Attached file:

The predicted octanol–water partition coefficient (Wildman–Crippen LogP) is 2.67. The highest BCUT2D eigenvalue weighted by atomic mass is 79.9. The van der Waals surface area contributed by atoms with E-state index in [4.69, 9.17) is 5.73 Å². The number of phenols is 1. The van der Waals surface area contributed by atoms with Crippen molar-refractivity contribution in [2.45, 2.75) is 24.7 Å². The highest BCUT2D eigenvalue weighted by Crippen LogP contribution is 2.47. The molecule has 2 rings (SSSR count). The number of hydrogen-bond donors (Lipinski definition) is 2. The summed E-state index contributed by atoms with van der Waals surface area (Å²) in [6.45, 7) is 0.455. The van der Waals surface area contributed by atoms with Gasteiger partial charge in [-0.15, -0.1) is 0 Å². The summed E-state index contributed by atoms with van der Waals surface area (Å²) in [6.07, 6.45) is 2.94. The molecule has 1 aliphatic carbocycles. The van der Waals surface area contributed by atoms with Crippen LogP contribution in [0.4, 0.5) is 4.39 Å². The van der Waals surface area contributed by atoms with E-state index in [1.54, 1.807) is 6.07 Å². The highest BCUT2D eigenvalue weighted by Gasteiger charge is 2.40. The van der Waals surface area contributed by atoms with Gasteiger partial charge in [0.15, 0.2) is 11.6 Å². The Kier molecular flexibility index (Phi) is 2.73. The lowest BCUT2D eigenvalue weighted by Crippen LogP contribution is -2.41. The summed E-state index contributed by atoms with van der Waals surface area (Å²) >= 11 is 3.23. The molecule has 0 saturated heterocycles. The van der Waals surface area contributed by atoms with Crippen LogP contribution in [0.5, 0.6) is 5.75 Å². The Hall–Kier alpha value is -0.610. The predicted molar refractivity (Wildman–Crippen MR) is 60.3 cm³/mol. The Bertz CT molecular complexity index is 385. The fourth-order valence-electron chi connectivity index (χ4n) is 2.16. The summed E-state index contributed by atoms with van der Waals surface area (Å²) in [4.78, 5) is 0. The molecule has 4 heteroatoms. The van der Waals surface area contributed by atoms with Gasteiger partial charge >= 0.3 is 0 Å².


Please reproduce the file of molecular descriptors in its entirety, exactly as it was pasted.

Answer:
The predicted octanol–water partition coefficient (Wildman–Crippen LogP) is 2.67. The highest BCUT2D eigenvalue weighted by atomic mass is 79.9. The van der Waals surface area contributed by atoms with E-state index in [4.69, 9.17) is 5.73 Å². The number of phenols is 1. The van der Waals surface area contributed by atoms with Crippen molar-refractivity contribution in [2.45, 2.75) is 24.7 Å². The highest BCUT2D eigenvalue weighted by Crippen LogP contribution is 2.47. The molecule has 2 rings (SSSR count). The number of hydrogen-bond donors (Lipinski definition) is 2. The summed E-state index contributed by atoms with van der Waals surface area (Å²) in [6.45, 7) is 0.455. The van der Waals surface area contributed by atoms with Gasteiger partial charge in [-0.15, -0.1) is 0 Å². The summed E-state index contributed by atoms with van der Waals surface area (Å²) in [6.07, 6.45) is 2.94. The molecule has 1 aliphatic carbocycles. The van der Waals surface area contributed by atoms with Crippen LogP contribution in [0.4, 0.5) is 4.39 Å². The van der Waals surface area contributed by atoms with E-state index in [1.54, 1.807) is 6.07 Å². The highest BCUT2D eigenvalue weighted by Gasteiger charge is 2.40. The van der Waals surface area contributed by atoms with Gasteiger partial charge in [0.15, 0.2) is 11.6 Å². The Kier molecular flexibility index (Phi) is 2.73. The lowest BCUT2D eigenvalue weighted by Crippen LogP contribution is -2.41. The summed E-state index contributed by atoms with van der Waals surface area (Å²) >= 11 is 3.23. The molecule has 0 saturated heterocycles. The van der Waals surface area contributed by atoms with Crippen LogP contribution in [0.5, 0.6) is 5.75 Å². The Hall–Kier alpha value is -0.610. The predicted molar refractivity (Wildman–Crippen MR) is 60.3 cm³/mol. The Bertz CT molecular complexity index is 385. The fourth-order valence-electron chi connectivity index (χ4n) is 2.16. The summed E-state index contributed by atoms with van der Waals surface area (Å²) in [4.78, 5) is 0. The molecule has 4 heteroatoms. The van der Waals surface area contributed by atoms with Gasteiger partial charge >= 0.3 is 0 Å².